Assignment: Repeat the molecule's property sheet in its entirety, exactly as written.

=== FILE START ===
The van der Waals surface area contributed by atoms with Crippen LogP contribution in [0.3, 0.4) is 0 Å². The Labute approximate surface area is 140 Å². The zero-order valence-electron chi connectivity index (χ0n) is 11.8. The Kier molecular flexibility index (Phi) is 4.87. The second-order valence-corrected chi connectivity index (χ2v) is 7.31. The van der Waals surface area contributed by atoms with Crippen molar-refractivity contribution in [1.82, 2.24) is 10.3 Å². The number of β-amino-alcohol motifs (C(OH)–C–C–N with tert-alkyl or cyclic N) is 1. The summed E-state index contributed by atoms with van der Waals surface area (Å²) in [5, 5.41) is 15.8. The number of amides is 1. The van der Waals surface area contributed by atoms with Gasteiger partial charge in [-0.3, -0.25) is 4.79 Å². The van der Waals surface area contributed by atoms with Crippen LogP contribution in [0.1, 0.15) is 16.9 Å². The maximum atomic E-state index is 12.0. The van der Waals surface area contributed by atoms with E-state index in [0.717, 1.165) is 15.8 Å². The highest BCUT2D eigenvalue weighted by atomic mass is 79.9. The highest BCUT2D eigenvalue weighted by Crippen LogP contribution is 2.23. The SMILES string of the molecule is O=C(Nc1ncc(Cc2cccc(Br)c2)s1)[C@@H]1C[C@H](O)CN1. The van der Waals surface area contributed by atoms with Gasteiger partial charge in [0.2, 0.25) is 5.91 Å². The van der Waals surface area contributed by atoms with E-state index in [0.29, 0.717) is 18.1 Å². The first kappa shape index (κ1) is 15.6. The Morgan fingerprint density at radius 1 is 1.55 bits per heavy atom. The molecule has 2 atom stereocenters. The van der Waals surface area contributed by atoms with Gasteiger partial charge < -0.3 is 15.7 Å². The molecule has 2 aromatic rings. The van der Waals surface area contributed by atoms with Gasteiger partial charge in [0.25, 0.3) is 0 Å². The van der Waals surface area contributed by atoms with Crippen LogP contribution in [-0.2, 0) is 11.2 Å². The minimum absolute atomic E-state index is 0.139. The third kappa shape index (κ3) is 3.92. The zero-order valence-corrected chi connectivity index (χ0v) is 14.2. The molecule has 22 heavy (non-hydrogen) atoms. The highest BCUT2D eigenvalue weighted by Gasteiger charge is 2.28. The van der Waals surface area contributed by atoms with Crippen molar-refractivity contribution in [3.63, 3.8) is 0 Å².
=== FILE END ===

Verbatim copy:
The van der Waals surface area contributed by atoms with Crippen LogP contribution in [0.3, 0.4) is 0 Å². The Labute approximate surface area is 140 Å². The zero-order valence-electron chi connectivity index (χ0n) is 11.8. The Kier molecular flexibility index (Phi) is 4.87. The second-order valence-corrected chi connectivity index (χ2v) is 7.31. The van der Waals surface area contributed by atoms with Crippen molar-refractivity contribution in [1.82, 2.24) is 10.3 Å². The number of β-amino-alcohol motifs (C(OH)–C–C–N with tert-alkyl or cyclic N) is 1. The summed E-state index contributed by atoms with van der Waals surface area (Å²) in [5, 5.41) is 15.8. The number of amides is 1. The van der Waals surface area contributed by atoms with Gasteiger partial charge in [-0.3, -0.25) is 4.79 Å². The van der Waals surface area contributed by atoms with Crippen LogP contribution in [0.1, 0.15) is 16.9 Å². The maximum atomic E-state index is 12.0. The van der Waals surface area contributed by atoms with E-state index in [0.717, 1.165) is 15.8 Å². The highest BCUT2D eigenvalue weighted by atomic mass is 79.9. The highest BCUT2D eigenvalue weighted by Crippen LogP contribution is 2.23. The SMILES string of the molecule is O=C(Nc1ncc(Cc2cccc(Br)c2)s1)[C@@H]1C[C@H](O)CN1. The van der Waals surface area contributed by atoms with Gasteiger partial charge in [0.2, 0.25) is 5.91 Å². The van der Waals surface area contributed by atoms with E-state index in [0.29, 0.717) is 18.1 Å². The first kappa shape index (κ1) is 15.6. The Morgan fingerprint density at radius 1 is 1.55 bits per heavy atom. The molecule has 2 atom stereocenters. The van der Waals surface area contributed by atoms with Gasteiger partial charge < -0.3 is 15.7 Å². The molecule has 2 aromatic rings. The van der Waals surface area contributed by atoms with Gasteiger partial charge in [0.25, 0.3) is 0 Å². The van der Waals surface area contributed by atoms with Crippen LogP contribution in [-0.2, 0) is 11.2 Å². The minimum absolute atomic E-state index is 0.139. The third kappa shape index (κ3) is 3.92. The zero-order valence-corrected chi connectivity index (χ0v) is 14.2. The molecule has 22 heavy (non-hydrogen) atoms. The highest BCUT2D eigenvalue weighted by Gasteiger charge is 2.28. The van der Waals surface area contributed by atoms with Crippen molar-refractivity contribution in [3.63, 3.8) is 0 Å².